In the pre-feasibility stage, when the possible alternatives are evaluated and the best option is selected, EDR investigates the energy consumption of each option and recommends the most-energy-efficient design solution for the particular process. Applying EDR at this stage enables the designers to factor these options into the project planning, rather than forcing them later to select an alternative without adequate study and industry benchmarking.
During the feasibility stage, when the selected option is developed further, EDR can support the project with an evaluation of the selected process options and identification of additional energy improvement opportunities. The advantage of applying EDR at this stage is that with this detailed evaluation of energy solutions, the engineers can incorporate the preferred options into the final design. Including appropriate energy metering in the facility design will also enable operators to better monitor and control energy once the plant begins operating. This recognizes that there would likely not be the time or budget flexibility at a later stage to influence the design in a substantial way.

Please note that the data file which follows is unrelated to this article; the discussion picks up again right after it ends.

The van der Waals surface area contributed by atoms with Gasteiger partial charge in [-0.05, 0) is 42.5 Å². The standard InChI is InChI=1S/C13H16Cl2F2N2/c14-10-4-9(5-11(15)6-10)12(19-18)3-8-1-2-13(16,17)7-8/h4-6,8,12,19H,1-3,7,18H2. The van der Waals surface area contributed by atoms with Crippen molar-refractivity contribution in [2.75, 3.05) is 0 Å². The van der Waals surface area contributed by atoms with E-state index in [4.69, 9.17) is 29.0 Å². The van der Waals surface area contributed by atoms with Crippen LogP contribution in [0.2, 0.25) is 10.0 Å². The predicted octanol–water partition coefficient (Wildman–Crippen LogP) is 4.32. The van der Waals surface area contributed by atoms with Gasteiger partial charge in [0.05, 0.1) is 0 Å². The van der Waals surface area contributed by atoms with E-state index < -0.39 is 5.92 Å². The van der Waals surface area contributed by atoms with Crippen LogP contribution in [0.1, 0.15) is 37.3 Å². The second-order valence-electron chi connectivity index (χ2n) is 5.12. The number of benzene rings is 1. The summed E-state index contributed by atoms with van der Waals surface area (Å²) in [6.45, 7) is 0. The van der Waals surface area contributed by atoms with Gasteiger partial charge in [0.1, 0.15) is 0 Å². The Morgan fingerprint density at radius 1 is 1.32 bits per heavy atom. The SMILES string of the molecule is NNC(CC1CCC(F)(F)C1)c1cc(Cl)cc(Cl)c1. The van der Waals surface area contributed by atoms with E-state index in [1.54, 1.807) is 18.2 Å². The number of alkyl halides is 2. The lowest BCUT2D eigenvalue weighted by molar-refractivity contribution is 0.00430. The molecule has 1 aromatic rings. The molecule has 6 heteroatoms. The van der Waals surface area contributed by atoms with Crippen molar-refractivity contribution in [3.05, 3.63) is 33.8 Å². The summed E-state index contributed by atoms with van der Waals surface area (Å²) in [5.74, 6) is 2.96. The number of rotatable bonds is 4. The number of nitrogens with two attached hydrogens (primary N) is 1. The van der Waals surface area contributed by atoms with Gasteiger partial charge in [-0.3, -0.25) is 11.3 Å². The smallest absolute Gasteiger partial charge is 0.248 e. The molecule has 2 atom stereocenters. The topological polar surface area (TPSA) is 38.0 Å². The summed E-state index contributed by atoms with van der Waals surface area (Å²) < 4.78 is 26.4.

At the implementation stage, when the design is ready for construction and the operating procedures are prepared, EDR can integrate energy efficiency best practices into the facility's energy management system. This enables continuous energy monitoring and integration of the energy management information systems.
This article presents the overall methodology for conducting an EDR, and outlines the roles of the EDR team, which is typically composed of a certified energy manager (CEM), supporting engineers with specialized energy management experience, and the project design staff.